Thomas Blake. AKA Catman. A savage drifter who doesn’t like being cooped up or tied down. Even if you ask him nicely.
Lori Zechlin. AKA Black Alice. A riot goth grrrl with a dark attitude and darker magics at her command.
Damon Wells. AKA Big Shot. A small-time private investigator who can live large when necessary.
Mary Turner. AKA Strix. She’s a former assassin of The Court Of Owls and a former Bird of Prey. She kills people.
Kani. AKA Porcelain. A thief with a flair for the dramatic, who makes things go to pieces.
Shauna Belzer. AKA The Ventriloquist. A triple-threat and a psycho-killer who talks to her doll… and makes him talk back.
Six lost souls. Six captives in a locked, booby-trapped room.
One question tormenting them. One question that must be answered if they are to live.
What Is The Secret?
Fans of the previous Secret Six series may be disappointed to learn that this new Secret Six is a different kettle of fish. There is no slapstick or shenanigans of the sort one’s come to expect from your average Gail Simone book. No fatherly Bane or innocently demented Ragdoll. The overall tone is far closer to horror movies like Cube or Saw than to dark comedies like Serial Mom or Very Bad Things. This new Secret Six is a far deeper book and the humor – what little we see in this first issue – is equally disturbed.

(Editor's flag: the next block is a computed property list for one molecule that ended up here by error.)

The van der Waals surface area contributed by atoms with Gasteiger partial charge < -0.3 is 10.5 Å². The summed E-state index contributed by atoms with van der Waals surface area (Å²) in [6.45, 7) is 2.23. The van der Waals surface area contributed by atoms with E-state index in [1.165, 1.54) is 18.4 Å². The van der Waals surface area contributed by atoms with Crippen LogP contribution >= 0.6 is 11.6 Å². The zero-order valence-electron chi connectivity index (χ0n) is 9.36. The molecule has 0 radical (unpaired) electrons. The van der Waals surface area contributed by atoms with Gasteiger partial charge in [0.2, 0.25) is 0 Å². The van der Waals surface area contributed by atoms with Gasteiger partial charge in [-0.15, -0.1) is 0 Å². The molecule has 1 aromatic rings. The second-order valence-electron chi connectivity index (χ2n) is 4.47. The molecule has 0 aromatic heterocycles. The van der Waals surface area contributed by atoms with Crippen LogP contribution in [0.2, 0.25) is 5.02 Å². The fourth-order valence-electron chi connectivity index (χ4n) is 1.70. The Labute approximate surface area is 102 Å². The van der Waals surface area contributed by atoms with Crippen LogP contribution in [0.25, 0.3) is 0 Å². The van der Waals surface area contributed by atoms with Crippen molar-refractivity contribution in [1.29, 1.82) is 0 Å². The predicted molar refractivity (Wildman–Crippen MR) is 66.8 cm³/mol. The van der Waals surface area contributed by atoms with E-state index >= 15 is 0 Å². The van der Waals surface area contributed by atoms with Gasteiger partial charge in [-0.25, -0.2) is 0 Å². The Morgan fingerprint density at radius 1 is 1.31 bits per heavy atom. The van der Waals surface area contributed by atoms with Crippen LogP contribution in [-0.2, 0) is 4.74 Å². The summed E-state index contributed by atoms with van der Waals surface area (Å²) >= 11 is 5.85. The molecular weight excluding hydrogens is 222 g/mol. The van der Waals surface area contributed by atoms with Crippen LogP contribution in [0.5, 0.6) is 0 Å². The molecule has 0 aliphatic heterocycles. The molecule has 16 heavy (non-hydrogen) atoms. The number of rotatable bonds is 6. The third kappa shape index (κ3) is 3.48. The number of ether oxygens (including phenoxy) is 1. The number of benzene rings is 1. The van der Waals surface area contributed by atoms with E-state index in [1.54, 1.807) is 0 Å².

Thankfully, while this may not have been the Secret Six book we expected, it is still a good read. Simone’s script does a grand job of establishing the cast, quickly setting up fan-favorite Catman as our point-of-view character following a spirited bar-brawl action-sequence in the book’s opening moments. Only Black Alice returns from the previous Secret Six, with the rest of the group’s slots being filled with other Simone creations from her recent run on Batgirl (Strix and the new Ventriloquist) and two new characters (Big Shot and Porcelain).
The artwork perfectly captures the darker vibe of this series. Ken Lashley – a veteran artist with experience on a wide variety of superhero and horror titles – proves a perfect partner for Simone. Lashley does a great job of subtly building the tension from panel to panel. The inks by Lashley and Drew Geraci are suitably dark without the shadows being over-emphasized, as often happens in some thriller comics. And the colors by Jason Wright serve to add dramatic power to the final product, with key scenes being rendered in one color to catch the reader’s attention.
It is too early to tell if future issues will return to the black comedy that made Simone’s first Secret Six so memorable once the cast is better established. Still, this first issue is one heck of a hook for new readers and it is an enjoyable opening taken on its own terms. This is definitely a series to keep an eye on and a must read for anyone looking for something new and unique.